ic; but the imagination is the faculty which | her discomfort. Still, in spite of a very erfurnishes the raw material upon which the roneous course of practice, her moral tone logic is employed, and, unconsciously to its is all that can be desired. She discourses owners, determines, for the most part, the about the importance of keeping to the shape into which their theories will be paths of virtue with the most exemplary moulded. Now De Foe was above the or- punctuality, though she does not find them dinary standard, in so far as he did not, like convenient for her own personal use. Colomost of us, see things merely as a blurred nel Jack is a young Arab of the streets— and inextricable chaos; but he was below as it is fashionable to call them now-a-days the great writers to whom we have alluded sleeping in the ashes of a glasshouse by in the comparative coldness and dry pre- night, and consorting with thieves by day. cision of his mental vision. To him the Still the exemplary nature of his sentiments world was a vast picture, from which all con- would go far to establish Lord Palmerston's fusion was banished; everything was defi- rather heterodox theory of the innate goodnite, clear, and precise as in a photograph; as ness of man. He talks like a book from his in a photograph, too, everything could be earliest infancy. He once forgets himself accurately measured, and the result stated so far as to rob a couple of poor women on in figures; by the same parallel, there was the highway instead of picking rich men's a want of perspective, so far as the most pockets; but his conscience pricks him so distant objects were as precisely given as much that he cannot rest till he has restored the nearest; and yet, further, there was the money. Captain Singleton is a still the same absence of the colouring which is more striking case: he is a pirate by trade, caused in natural objects by light and heat, but with a strong resemblance to the ordiand in mental pictures by the fire of imaginary British merchant in his habits of native passion. The result is a product which is to Fielding or Scott what a portrait by a first-rate photographer is to one by Vandyke or Reynolds, though, perhaps, the peculiar qualifications which go to make a De Foe are as rare as those which form the more elevated artist.

thought. He ultimately retires from a business in which the risks are too great for his taste, marries, and settles down quietly on his savings. There is a certain Quaker who joins his ship, really as a volunteer, but under a show of compulsion, in order to avoid the possible inconveniences of a capture. To illustrate this a little more in detail, The Quaker always advises him in his diffione curious proof of the want of the pas- culties in such a way as to avoid responsibilsionate element in De Foe's novels is the ity. When they are in action with a Por singular calmness with which he describes tuguese man-of-war, for example, the Quahis villains. He always looks at the matter ker sees a chance of boarding, and coming in a purely business-like point of view. It up to Singleton, says very calmly, "Friend, is very wrong to steal, or break any of the what dost thou mean? why dost thou not commandments: partly because the chances visit thy neighbour in the ship, the door beare that it won't pay, and partly also being open for thee?" This ingenious gencause the devil-of whose position in De Foe's imagination we shall presently have to speak-will doubtless get hold of you in time. But a villain in De Foe is extremely like a virtuous person, only that, so to speak, he has unluckily backed the losing side. Thus, for example, Colonel Jack is a thief from his youth up; Moll Flanders is a thief, and worse; Roxana is a highly immoral lady, and is under some suspicion of a most detestable murder; and Captain Singleton is a pirate of the genuine buccaneering school. Yet we should really doubt, but for their own confessions, whether they have villany enough among them to furnish an average pickpocket. Roxana occasionally talks about a hell within, and even has unpleasant dreams concerning "apparitions of devils and monsters, of falling into gulphs, and from off high and steep precipices." She has, we may add, excellent reasons for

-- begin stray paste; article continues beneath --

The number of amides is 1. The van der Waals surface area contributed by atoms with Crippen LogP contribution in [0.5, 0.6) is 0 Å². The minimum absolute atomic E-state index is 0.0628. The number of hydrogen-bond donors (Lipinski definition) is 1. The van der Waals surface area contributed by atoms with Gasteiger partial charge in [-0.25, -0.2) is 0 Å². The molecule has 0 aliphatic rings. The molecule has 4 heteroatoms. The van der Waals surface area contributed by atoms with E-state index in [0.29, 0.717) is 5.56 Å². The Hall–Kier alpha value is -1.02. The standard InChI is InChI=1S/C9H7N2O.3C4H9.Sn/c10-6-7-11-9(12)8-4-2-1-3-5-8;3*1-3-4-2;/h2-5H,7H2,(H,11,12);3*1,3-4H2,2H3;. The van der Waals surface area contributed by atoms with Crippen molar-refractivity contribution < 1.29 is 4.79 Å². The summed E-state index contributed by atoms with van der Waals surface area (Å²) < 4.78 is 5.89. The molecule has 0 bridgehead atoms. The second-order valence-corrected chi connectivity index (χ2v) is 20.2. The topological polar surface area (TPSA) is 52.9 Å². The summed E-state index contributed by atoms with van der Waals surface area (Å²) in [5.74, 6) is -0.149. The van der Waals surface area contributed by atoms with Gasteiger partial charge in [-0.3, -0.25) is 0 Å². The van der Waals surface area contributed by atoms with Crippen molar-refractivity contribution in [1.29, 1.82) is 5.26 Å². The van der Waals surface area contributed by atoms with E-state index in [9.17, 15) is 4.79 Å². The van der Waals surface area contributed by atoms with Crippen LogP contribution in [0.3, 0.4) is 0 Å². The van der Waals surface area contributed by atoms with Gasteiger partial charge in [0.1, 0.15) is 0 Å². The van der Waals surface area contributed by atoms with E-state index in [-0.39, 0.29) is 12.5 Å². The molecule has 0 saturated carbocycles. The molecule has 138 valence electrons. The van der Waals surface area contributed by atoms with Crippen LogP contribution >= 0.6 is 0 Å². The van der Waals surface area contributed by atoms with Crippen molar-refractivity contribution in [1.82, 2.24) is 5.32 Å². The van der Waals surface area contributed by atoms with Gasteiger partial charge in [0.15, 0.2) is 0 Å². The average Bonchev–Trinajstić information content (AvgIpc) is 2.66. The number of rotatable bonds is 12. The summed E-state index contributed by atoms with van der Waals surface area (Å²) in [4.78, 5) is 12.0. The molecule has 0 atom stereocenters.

tleman always preserves as much humanity
as is compatible with his peculiar position,
and even prevents certain negroes being
tortured into confession, on the unanswera-
ble ground, that as neither party understands
a word of the other's language, the confession
will not be to much purpose.
"It is no
compliment to my moderation," says Single-
ton, "to say, I was convinced by those rea-
sons; and yet we had all much ado to keep
our second lieutenant from murdering some
of them to make them tell."

Now this humane pirate takes up pretty much the position which De Foe's villains generally occupy in good earnest. They do very objectionable things; but they always speak like steady, respectable Englishmen, with an eye to the main chance. It is true that there is nothing more difficult than to make a villain tell his own story naturally; in a way, that is, so as to show at